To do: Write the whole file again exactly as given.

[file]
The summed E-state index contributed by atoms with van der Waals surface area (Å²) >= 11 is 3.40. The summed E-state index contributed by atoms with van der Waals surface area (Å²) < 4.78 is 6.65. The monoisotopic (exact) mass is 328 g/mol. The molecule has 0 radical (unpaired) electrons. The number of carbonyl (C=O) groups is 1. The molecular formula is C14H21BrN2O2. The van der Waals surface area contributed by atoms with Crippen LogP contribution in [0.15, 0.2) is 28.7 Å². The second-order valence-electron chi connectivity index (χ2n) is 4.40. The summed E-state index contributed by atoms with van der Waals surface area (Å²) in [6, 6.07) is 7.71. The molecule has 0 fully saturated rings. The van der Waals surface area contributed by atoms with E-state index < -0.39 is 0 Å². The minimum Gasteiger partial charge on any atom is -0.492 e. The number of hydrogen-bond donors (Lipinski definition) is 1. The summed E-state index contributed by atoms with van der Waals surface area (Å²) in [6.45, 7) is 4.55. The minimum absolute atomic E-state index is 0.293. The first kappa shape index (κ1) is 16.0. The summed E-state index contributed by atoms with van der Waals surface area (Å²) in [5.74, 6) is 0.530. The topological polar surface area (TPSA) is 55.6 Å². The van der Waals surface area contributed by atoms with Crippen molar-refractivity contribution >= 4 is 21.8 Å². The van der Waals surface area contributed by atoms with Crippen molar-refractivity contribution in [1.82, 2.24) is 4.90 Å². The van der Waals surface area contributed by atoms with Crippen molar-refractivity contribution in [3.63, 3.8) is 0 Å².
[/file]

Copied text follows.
The summed E-state index contributed by atoms with van der Waals surface area (Å²) >= 11 is 3.40. The summed E-state index contributed by atoms with van der Waals surface area (Å²) < 4.78 is 6.65. The monoisotopic (exact) mass is 328 g/mol. The molecule has 0 radical (unpaired) electrons. The number of carbonyl (C=O) groups is 1. The molecular formula is C14H21BrN2O2. The van der Waals surface area contributed by atoms with Crippen LogP contribution in [0.15, 0.2) is 28.7 Å². The second-order valence-electron chi connectivity index (χ2n) is 4.40. The summed E-state index contributed by atoms with van der Waals surface area (Å²) in [6, 6.07) is 7.71. The molecule has 0 fully saturated rings. The van der Waals surface area contributed by atoms with E-state index < -0.39 is 0 Å². The minimum Gasteiger partial charge on any atom is -0.492 e. The number of hydrogen-bond donors (Lipinski definition) is 1. The summed E-state index contributed by atoms with van der Waals surface area (Å²) in [6.45, 7) is 4.55. The minimum absolute atomic E-state index is 0.293. The first kappa shape index (κ1) is 16.0. The summed E-state index contributed by atoms with van der Waals surface area (Å²) in [5.74, 6) is 0.530. The topological polar surface area (TPSA) is 55.6 Å². The van der Waals surface area contributed by atoms with Crippen molar-refractivity contribution >= 4 is 21.8 Å². The van der Waals surface area contributed by atoms with Crippen molar-refractivity contribution in [1.82, 2.24) is 4.90 Å². The van der Waals surface area contributed by atoms with Crippen molar-refractivity contribution in [3.63, 3.8) is 0 Å².